Purpose: To propose and validate a novel and accurate deformable image registration (DIR) scheme to facilitate dose accumulation among treatment fractions of high-dose-rate (HDR) gynecological brachytherapy. Method: We have developed a method to adapt DIR algorithms to gynecologic anatomies with HDR applicators by incorporating a segmentation step and a point-matching step into an existing DIR framework. In the segmentation step, random walks algorithm is used to accurately segment and remove the applicator region (AR) in the HDR CT image. A semi-automatic seed point generation approach is developed to obtain the incremented foreground and background point sets to feed the random walks algorithm. In the subsequent point-matching step, a feature-based thin-plate spline-robust point matching (TPS-RPM) algorithm is employed for AR surface point matching. With the resulting mapping, a DVF characteristic of the deformation between the two AR surfaces is generated by B-spline approximation, which serves as the initial DVF for the following Demons DIR between the two AR-free HDR CT images. Finally, the calculated DVF via Demons combined with the initial one serve as the final DVF to map doses between HDR fractions. Results: The segmentation and registration accuracy are quantitatively assessed by nine clinical HDR cases from three gynecological cancer patients. The quantitative results as well as the visual inspection of the DIR indicate that our proposed method can suppress the interference of the applicator with the DIR algorithm, and accurately register HDR CT images as well as deform and add interfractional HDR doses. Conclusions: We have developed a novel and robust DIR scheme that can perform registration between HDR gynecological CT images and yield accurate registration results. This new DIR scheme has potential for accurate interfractional HDR dose accumulation. This work is supported in part by the National Natural ScienceFoundation of China (no 30970866 and no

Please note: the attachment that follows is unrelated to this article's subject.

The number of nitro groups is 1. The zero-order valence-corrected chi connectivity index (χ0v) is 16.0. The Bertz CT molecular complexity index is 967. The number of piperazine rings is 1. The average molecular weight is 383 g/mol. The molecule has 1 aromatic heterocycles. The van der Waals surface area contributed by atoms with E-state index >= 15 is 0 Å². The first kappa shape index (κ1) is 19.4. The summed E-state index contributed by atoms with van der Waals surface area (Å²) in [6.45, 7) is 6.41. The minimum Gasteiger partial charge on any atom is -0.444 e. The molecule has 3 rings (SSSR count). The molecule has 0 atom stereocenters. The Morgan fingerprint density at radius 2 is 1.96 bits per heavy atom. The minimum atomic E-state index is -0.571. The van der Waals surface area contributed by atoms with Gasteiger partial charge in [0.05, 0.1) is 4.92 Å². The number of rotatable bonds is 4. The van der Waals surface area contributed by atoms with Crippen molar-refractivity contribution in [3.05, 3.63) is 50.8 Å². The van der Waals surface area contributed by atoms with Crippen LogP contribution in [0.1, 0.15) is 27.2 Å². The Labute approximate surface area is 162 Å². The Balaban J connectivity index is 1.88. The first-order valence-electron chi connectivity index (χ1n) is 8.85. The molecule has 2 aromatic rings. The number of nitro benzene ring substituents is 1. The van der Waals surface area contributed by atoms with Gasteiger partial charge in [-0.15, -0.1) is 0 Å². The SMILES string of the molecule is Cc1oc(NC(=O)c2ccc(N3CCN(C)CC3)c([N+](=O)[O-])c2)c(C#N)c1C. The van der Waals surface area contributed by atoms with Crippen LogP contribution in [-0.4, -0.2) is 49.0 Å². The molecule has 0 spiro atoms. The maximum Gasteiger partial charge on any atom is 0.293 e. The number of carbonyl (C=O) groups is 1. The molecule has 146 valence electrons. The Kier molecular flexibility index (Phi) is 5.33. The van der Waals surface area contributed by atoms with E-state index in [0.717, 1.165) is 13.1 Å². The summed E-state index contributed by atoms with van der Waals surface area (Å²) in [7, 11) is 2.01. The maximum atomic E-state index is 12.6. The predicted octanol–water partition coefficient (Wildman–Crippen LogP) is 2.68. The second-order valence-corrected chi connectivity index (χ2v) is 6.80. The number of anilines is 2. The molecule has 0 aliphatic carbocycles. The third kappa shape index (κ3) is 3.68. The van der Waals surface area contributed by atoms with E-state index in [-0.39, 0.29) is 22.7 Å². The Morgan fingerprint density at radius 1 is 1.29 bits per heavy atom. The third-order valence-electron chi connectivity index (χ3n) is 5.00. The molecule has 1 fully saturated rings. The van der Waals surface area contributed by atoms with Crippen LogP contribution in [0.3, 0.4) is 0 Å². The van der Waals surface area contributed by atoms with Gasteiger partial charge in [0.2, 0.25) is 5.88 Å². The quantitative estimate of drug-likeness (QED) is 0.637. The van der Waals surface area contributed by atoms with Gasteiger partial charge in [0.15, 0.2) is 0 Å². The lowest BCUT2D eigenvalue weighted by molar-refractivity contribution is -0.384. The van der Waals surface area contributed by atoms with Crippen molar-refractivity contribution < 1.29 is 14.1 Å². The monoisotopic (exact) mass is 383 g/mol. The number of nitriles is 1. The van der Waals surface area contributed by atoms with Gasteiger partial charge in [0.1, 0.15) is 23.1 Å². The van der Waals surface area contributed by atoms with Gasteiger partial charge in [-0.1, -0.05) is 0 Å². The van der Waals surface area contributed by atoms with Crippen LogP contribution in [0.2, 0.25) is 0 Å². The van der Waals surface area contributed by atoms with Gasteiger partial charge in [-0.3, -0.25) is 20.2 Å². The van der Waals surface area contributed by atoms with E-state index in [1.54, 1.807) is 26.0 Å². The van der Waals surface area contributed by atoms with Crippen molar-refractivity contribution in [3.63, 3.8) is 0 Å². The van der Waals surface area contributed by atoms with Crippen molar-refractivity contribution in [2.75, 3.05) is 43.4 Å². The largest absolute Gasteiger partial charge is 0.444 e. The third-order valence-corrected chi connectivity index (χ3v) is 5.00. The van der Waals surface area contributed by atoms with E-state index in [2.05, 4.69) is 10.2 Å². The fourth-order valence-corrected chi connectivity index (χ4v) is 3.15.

9. Keeping agricultural soil out of rivers: evidence of sediment and nutrient accumulation within field wetlands in the UK.

    PubMed

    Ockenden, Mary C; Deasy, Clare; Quinton, John N; Surridge, Ben; Stoate, Chris

    2014-03-15

    Intensification of agriculture has resulted in increased soil degradation and erosion, with associated pollution of surface waters. Small field wetlands, constructed along runoff pathways, offer one option for slowing down and storing runoff in order to allow more time for sedimentation and for nutrients to be taken up by plants or micro-organisms. This paper describes research to provide quantitative evidence for the effectiveness of small field wetlands in the UK landscape. Ten wetlands were built on four farms in Cumbria and Leicestershire, UK. Annual surveys of sediment and nutrient accumulation in 2010, 2011 and 2012 indicated that most sediment was trapped at a sandy site (70 tonnes over 3 years), compared to a silty site (40 tonnes over 3 years) and a clay site (2 tonnes over 3 years). The timing of rainfall was more important than total annual rainfall for sediment accumulation, with most sediment transported in a few intense rainfall events, especially when these coincided with bare soil or poor crop cover. Nutrient concentration within sediments was inversely related to median particle size, but the total mass of nutrients trapped was dependent on the total mass of sediment trapped. Ratios of nutrient elements in the wetland sediments were consistent between sites, despite different catchment characteristics across the individual wetlands. The nutrient value of sediment collected from the wetlands was similar to that of soil in the surrounding fields; dredged sediment was considered to have value as soil replacement but not as fertiliser. Overall, small field wetlands can make a valuable contribution to keeping soil out of rivers.